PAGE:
Hello. We use cookies on this website
to help us and our partners improve
your browsing experience. More Info
Manage Cookies Close

An elderly couple arranging Powers of Attorney

Enduring Powers of Attorney

An elderly woman talking to a young woman.

Ensuring your future wishes are respected

Are you concerned that you may lose your mental capacity in the future? If you want to prepare for that possibility now we can ensure that your chosen family or friend will be in charge of your affairs if this happens. Powers of Attorney are a legal way of appointing someone to manage your affairs if you become physically or mentally disabled from an unexpected illness or accident or because of the onset of old age.

Three people in a meeting room

What you need to know

You can appoint whoever you are comfortable with. If you leave matters until you no longer have mental capacity then it is necessary to apply to the Court of Protection for the appointment of a Deputy to manage your affairs. The person appointed may not be one you would have chosen and it could even be Social Services who are responsible for your affairs.

A piece of paper with 'General Power of Attorney' written on it

General Powers of Attorney (GPOA)

GPOAs can be used to appoint someone for a specified amount of time (up to a year), and can be for general use or for a specific task. GPOAs can only be used whilst the Donor has mental capacity (so for example they couldn't be used if the donor loses mental capacity after having granted the power, but can be used whilst they are out of the country).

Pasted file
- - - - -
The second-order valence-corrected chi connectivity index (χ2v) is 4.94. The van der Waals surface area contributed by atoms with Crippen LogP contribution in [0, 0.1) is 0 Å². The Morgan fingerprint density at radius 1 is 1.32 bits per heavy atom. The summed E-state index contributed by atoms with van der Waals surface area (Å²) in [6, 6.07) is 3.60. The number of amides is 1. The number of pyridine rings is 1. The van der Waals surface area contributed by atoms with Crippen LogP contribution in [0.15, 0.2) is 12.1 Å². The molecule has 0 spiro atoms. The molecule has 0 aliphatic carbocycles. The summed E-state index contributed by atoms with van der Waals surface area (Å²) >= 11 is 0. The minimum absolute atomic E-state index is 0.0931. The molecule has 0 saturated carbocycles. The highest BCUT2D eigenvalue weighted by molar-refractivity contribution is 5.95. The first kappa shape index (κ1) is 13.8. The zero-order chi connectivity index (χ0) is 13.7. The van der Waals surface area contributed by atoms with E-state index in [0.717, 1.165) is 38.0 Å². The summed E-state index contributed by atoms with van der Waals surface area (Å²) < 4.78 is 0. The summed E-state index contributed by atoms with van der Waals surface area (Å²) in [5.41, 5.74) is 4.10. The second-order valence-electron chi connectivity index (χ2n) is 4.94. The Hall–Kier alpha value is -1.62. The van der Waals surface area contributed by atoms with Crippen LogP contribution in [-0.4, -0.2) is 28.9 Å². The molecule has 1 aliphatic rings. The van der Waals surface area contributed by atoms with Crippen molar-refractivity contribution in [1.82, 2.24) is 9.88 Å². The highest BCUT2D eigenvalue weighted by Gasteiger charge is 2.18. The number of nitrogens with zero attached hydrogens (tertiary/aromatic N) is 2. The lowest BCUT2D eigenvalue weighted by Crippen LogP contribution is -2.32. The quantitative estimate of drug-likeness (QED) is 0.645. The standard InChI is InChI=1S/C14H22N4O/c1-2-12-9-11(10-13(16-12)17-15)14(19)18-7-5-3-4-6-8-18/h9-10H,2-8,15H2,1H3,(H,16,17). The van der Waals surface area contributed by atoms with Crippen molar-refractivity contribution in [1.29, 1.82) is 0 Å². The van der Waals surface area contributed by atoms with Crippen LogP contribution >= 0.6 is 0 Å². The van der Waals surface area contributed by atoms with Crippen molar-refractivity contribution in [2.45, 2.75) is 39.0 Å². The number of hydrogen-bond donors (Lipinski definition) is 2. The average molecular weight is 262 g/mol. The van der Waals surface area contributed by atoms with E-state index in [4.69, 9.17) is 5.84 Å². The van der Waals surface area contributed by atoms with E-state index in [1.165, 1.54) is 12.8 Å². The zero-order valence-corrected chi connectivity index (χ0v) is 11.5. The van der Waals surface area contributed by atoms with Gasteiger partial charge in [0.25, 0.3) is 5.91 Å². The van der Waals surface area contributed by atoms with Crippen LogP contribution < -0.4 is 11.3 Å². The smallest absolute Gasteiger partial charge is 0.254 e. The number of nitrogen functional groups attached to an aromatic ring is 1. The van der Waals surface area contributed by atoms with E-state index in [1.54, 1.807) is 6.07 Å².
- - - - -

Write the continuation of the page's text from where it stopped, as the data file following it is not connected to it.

GPOAs don't have to be registered anywhere and can be used as soon as they are created.

We are often asked to draw up a general power of attorney for someone who is leaving the country for a few months and wants a relative or friend to be able to sell their house for them whilst they are away, or when someone is having an operation and won't be able to write or talk for a short period of time.

A large red brick house

Lasting Powers of Attorney (LPAs)

LPAs came into force on the 1st October 2007 and unlike ordinary powers are effective even if the donor loses their mental capacity

Within LPAs there are actually two different types available. The more common version is for 'Property and Financial Affairs' - i.e. looking after someones money and property. The other type is known as 'Health and Welfare'. These are less common and usually used to give someone power to decide on your health issues - such as types of medical treatment or even the ability to cut off life-sustaining treatment.

An LPA cannot be used until it is registered with the Office of the Public Guardian. You can register the LPA at any time, before or after someone loses their capacity, but it cannot be used before it is registered.

This registration process takes around 4 months.

© hibu (UK) Limited . All rights reserved. Conditions of use | Privacy Policy | Cookie Policy